The policy landscape around digital and physical micro-lending
Micro-lending is in the news again for the wrong reasons. First, the Assam government passed a bill which barred micro-finance institutions (MFIs) from lending to vulnerable sections of society. It was a response to a backlash against MFIs. A large number of borrowers working in tea plantations had taken loans from MFIs. The Reserve Bank of India (RBI) noted that the economic slowdown in tea plantations and anti-Citizenship (Amendment) Act disruptions led to rise in the delinquencies. MFIs started sending collectors for recoveries to the borrowers, leading first to the backlash and then the political response in terms of the bill.
Second, RBI expressed caution against digital lending platforms which promise quick loans, and constituted a working group to study both regulated and unregulated digital lending “so that an appropriate regulatory approach can be put in place”. Digital lending platforms have mushroomed and there are criticisms of high interest rates, hidden charges, unacceptable recovery methods and misuse of data of borrowers. Whether it is physical lending or digital micro-lending, the outcomes seem to be similar across the two cases.
In 1870s, a similar backlash emerged in Poona and Ahmednagar districts of the Bombay presidency. The agriculture boom in the early 1860s led farmers to take loans from moneylenders. As the boom went bust, farmers were unable to pay these loans. The moneylenders took away land placed as collateral, fuelling protests and riots.
How did the government respond? By passing new laws. In 1879, the Deccan Agricultural Relief Act barred the arrest of the agriculturist-debtor and saved his immovable property from attachment and sale, unless specifically pledged. The Land Improvements Loans Act 1883 and Agricultural Loans Act of 1884 specified legislation relating to loans from the government for agricultural improvements.
However, none of these legislations created the desired impact. The discussions moved to establishing new financial institutions to serve the needs of farmers. In 1892, the Madras government established a committee under Sir Frederick Nicholson to study the theory and practice of agricultural and land banks in Europe. The Madras presidency was the ideal setting for this experiment as it was already home to Nidhis (local financial institutions), which financed the needs of farmers. Nicholson summarised his findings in two words: “Find Raiffeisen”. German Friedrich Wilhelm Raiffeisen was seen as the pioneer of the cooperative movement and Nicholson asked to find another Raiffeisen to start the cooperative movement in India. In 1900, ICS H Dupernex also wrote a book titled People’s Bank for Northern India which had similar ideas of cooperation.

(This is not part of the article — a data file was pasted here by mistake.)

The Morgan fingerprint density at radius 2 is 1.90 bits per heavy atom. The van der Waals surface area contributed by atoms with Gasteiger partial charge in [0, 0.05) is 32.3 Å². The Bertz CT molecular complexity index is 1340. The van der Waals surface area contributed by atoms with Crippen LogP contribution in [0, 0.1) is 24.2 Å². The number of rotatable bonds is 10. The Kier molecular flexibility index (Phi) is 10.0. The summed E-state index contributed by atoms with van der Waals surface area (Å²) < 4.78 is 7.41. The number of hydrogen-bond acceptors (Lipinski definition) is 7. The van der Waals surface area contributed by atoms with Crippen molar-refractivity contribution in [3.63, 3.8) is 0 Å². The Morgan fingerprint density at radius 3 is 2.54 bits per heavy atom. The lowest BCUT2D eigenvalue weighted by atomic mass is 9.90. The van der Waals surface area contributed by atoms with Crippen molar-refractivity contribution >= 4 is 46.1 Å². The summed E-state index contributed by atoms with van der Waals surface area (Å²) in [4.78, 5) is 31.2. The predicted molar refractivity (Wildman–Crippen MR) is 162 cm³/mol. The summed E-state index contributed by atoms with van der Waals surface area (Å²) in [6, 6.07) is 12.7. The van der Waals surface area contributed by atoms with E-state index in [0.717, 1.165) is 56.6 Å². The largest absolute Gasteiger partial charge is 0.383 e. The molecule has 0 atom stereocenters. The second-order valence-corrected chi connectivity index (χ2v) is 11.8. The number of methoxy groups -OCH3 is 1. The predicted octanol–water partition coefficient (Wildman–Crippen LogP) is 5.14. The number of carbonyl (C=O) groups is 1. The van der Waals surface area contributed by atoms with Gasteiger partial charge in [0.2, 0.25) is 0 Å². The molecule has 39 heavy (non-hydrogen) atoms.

These ideas gave birth to the Indian Cooperative Movement. In 1904, the government passed the Co-operative Credit Societies Act. It classified societies as rural and urban. Rural society members were bound by unlimited liability whereas urban ones were given a free choice. The cooperatives could raise funds and carry on their business in a corporate capacity. Loans could be given only to members on personal or real security. Since 1904, the cooperative credit movement has gone through many cycles and is currently grappling with a crisis with closures and suspensions of several cooperative banks.
In 2010, the Andhra Pradesh government also passed similar legislation like the one in Assam against MFIs leading to a crisis in the industry. Though the scale of lending is lesser in Assam and is unlikely to drive MFIs to a crisis, finance is not about scale alone but interconnectedness of the players. Fintechs will soon be criticised for being Shylocks and loan sharks.
Pre-2008 crisis, financiers were the cynosure of all eyes and post-crisis they were branded as devils of the game. Across countries, several legislations were passed to curtail the activities of the financial sector. But is it all the fault of lenders? Shouldn’t borrowers also suffer the consequences of over-borrowing? How do we address this cyclical pattern of hailing and rubbishing financiers? It is time for an honest review of the entire issue.
Amol Agrawal is a faculty member at Ahmedabad University. He writes the Mostly Economics blog
The views expressed are personal